"We're doing well," Whitehead smiles. "Nottingham has become a wealthy city. It's vibrant with a good dining culture, and although we appear as a big city, it's still a regional town. Hotel du Vin and Malmaison looked at Nottingham, but weren't interested. That would have crucified us.
"Serious businesses such as Conran have all looked here but there was not enough traffic, although the eating-out culture here is still growing. Try booking a table on Friday night - you can't get in anywhere."
The Lace Market Hotel
General manager: Mark Cox
Average room rate: £90
Covers: 80-90 weekends for dinner
Head chef: Patrick Tweedie
Chino Latino Yossi Eliyahoo, creator of Chino Latino, chose to combine Japanese and Latin styles to bring something new to the Nottingham scene. The restaurant and bar, attached to the Park Plaza hotel, was put together by general manager Eliyahoo and the hotel chain's owner, Rafael Shaul, 18 months ago.
Head chef Ed Kasikarangool, who has worked around the world developing fusion food concepts Mika, Yakimono and Giacometti, has brought together a brigade of chefs from Nobu, Zuma and Clapham restaurant Tsumani, including Shinji Makamura (from Nobu and Tsumani). The bar, created by consultancy the Gorgeous Group, offers a huge range of cocktails, doubles only and salsa into the night.
Eliyahoo came to the UK two years ago to develop the concept and found himself in Nottingham by default. As the Park Plaza on Maid Marion Way was about to open, it was decided to launch the concept there before London.
"I've been in the industry for 17 years," Eliyahoo says, "working in Tel Aviv and New York, when I was asked to create a new concept for the chain. I found myself in Nottingham. I knew I wanted to do Far Eastern fusion food and realised that Nottingham needed it. There's nothing like that here, although you can find Japanese food all over the world. I wanted to educate Nottingham people."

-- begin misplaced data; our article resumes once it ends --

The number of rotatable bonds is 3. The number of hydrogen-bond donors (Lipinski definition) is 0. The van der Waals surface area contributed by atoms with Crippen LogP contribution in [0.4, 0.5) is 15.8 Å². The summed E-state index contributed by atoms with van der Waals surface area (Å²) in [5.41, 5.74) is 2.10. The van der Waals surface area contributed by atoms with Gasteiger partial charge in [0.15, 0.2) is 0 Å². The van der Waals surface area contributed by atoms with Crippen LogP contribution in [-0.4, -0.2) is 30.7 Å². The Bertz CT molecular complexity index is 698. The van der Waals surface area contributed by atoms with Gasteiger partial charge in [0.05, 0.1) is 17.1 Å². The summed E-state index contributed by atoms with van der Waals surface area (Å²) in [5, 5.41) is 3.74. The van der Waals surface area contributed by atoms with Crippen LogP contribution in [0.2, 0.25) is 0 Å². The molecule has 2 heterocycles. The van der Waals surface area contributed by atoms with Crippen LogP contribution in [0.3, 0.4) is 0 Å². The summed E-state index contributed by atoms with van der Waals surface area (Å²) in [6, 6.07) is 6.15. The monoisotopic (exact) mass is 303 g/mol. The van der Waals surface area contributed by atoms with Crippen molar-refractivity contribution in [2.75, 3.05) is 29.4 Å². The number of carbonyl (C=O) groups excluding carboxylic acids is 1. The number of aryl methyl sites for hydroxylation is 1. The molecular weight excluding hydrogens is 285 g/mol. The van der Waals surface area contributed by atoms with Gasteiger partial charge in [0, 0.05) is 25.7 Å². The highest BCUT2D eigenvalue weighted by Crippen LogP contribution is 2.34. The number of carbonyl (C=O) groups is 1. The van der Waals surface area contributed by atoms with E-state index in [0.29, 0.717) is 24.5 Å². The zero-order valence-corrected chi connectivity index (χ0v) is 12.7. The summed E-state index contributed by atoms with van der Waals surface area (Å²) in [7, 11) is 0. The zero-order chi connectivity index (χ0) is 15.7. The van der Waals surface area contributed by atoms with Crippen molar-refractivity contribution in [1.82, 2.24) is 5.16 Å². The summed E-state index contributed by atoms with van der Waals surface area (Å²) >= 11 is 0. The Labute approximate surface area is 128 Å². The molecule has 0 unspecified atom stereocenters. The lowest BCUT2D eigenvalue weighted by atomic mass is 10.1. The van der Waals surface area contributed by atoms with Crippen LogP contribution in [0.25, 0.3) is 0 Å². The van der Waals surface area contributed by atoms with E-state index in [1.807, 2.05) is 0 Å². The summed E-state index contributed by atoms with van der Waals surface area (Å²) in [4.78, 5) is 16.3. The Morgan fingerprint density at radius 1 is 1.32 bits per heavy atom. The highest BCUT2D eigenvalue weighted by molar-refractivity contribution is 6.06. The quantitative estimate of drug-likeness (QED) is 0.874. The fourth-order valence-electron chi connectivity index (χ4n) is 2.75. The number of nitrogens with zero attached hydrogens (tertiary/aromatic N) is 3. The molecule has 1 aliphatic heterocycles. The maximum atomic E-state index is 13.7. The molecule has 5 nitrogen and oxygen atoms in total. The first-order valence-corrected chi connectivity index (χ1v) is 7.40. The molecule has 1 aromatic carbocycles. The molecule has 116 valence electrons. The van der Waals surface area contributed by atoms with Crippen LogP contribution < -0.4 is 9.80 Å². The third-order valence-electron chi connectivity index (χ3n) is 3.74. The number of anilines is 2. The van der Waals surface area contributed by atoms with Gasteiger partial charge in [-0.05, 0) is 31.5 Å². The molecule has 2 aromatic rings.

Chino Latino soon became a hit. After two months, business started to pick up, with the slow weekday business in the city being boosted by the hotel's weekday corporate guests. Now the restaurant is fully booked every evening at the weekends, and it makes up 25% of the total revenue of the hotel. Next step for Eliyahoo is to open a Chino in Leeds before the end of the year, and there are plans to take the concept to London.
Head chef: Ed Kasikarangool
Average spend with drinks: £35
Kitchen brigade: seven
Front of house staff: 13
For Mancunian Duncan Craig, who came to Nottingham more than 10 years ago as an area manager with Eldridge Pope, the city is the perfect size to set up business.
"In 1993 there were only two places to eat. It was backward, but it was big enough to attract a market and small enough to keep in touch with a number of businesses at once. I knew where it was heading and knew Nottingham had always punched above its weight. It's perceived as being forward-thinking and is receptive to new ideas."
Craig first became a sleeping partner for Scruffeys, a pub-restaurant aimed at students, serving freshly cooked produce and big portions. With his partner Gareth Kirwan, he went on to open another bar, Brass Monkey, in 1999 and bought a second Scruffey's in 2000.
When the opportunity to take over the restaurant, bar and caf‚ space at the Nottingham Playhouse came up last year, Craig realised he was in the right place at the right time.
Cast had been a Tyne Mill pub since 1991, a run-down pub that was incongruous with architect Peter Moro's ground-breaking 1960s design. Heritage Lottery funding put £700,000 into the project, while Craig had to invest £300,000 to redesign the listed space.